Earlier this year a raft of changes to the Tax Act passed through Federal Parliament that were to “protect workers’ entitlements”. In reality, they will have devastating personal consequences for well-intentioned business owners and directors.
These changes are contained in Amendments to the Tax Act Tax Laws amendment (2012 measures Number 2) Act 2012 and have largely gone unnoticed by many in the business world. What is concerning about this is that the implications are so significant and potentially devastating to company directors.
No doubt you have all read of companies folding to escape their obligations to the law and start up in the same business in the following week, in what has become known as a “phoenix” company.
Every fair-minded person would agree that this is unacceptable corporate behaviour with serious financial disadvantages for employees and suppliers, with directors being the devious winners. But the new amendments use a “sledgehammer to crack a nut” approach and will mean that no director can afford to make an honest mistake or trade on hoping conditions will improve. It can potentially scare off investment and honest business risk-takers and entrepreneurs and be bad for jobs and employment.
The main amendments mean that directors who use phoenix companies to avoid debts can now can be personally liable for unpaid superannuation to employees. All directors may be liable for unpaid superannuation and Pay As You Go Withholding (PAYGW) and the Tax Office can now estimate unpaid PAYGW and superannuation. It no longer has to calculate or reasonably prove the outstanding amount.
The issue is not the small number of directors who knowingly seek to disadvantage others. It is that these amendments could be devastating for hard-working, honest directors of small businesses who struggle along in tough times trying to keep the business afloat. Mostly they try to innovate, add value, try new markets or products and services because they cannot face failure and feel an obligation to keep their loyal staff employed. It will only be when they eventually realise they can no longer carry on, that they are liable personally, not just for any personally guaranteed bank loans, but for all past unpaid tax and superannuation. Consider the person who gets invited to become a director for a company she feels has lots of potential and can contribute to their success. She may not know this but she has 30 days to determine if the business has met its PAYGW and superannuation obligations because on the 31st day, if there is any overdue, she too becomes personally liable.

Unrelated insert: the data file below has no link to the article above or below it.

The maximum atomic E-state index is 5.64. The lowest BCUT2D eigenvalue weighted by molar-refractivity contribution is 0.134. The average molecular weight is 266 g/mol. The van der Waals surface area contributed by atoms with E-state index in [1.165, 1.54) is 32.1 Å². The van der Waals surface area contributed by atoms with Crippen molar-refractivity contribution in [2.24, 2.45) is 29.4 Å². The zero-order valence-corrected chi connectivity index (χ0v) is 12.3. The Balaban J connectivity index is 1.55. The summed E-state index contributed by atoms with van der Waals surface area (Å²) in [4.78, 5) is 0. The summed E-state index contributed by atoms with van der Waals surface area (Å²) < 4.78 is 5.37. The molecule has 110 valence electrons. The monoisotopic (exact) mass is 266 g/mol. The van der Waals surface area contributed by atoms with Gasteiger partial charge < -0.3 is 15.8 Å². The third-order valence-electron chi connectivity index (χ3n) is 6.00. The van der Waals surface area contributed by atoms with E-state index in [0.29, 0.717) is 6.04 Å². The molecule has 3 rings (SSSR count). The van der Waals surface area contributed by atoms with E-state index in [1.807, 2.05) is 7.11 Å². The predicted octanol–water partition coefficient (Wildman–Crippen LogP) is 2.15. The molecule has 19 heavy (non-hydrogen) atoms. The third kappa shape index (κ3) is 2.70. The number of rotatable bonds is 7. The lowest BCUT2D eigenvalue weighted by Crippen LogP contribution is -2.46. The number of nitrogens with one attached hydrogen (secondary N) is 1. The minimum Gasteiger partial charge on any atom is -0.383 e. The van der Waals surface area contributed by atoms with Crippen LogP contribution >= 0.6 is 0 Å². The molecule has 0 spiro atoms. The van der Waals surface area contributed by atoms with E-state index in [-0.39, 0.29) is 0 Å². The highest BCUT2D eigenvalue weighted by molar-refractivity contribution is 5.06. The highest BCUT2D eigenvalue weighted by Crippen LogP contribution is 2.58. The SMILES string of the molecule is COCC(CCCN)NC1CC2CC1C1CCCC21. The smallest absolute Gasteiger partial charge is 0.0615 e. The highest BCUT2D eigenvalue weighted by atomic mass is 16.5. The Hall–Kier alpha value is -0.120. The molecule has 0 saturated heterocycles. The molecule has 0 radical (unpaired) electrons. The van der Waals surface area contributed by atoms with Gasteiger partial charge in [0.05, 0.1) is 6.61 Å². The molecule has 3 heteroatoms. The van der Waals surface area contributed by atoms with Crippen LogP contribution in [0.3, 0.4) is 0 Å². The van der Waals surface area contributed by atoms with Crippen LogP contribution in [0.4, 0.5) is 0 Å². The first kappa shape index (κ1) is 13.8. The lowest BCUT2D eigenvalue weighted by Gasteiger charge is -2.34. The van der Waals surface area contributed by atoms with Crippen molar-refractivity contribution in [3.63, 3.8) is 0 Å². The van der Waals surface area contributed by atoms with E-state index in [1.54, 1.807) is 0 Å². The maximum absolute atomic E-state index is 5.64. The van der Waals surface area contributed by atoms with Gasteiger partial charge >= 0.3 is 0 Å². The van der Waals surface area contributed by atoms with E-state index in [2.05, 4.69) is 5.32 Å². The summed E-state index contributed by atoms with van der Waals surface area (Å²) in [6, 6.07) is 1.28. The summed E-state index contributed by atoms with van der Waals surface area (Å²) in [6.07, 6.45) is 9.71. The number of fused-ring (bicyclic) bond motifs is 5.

These amendments mean fewer people will want to serve as a director for any business, club or entity. Business owners in slow trading conditions will liquidate sooner rather than later because of the tower of potential liability, and good employees will be let go earlier. Unemployment and insolvencies will climb further and directors will not be willing to hire as readily and will look to outsource work wherever possible.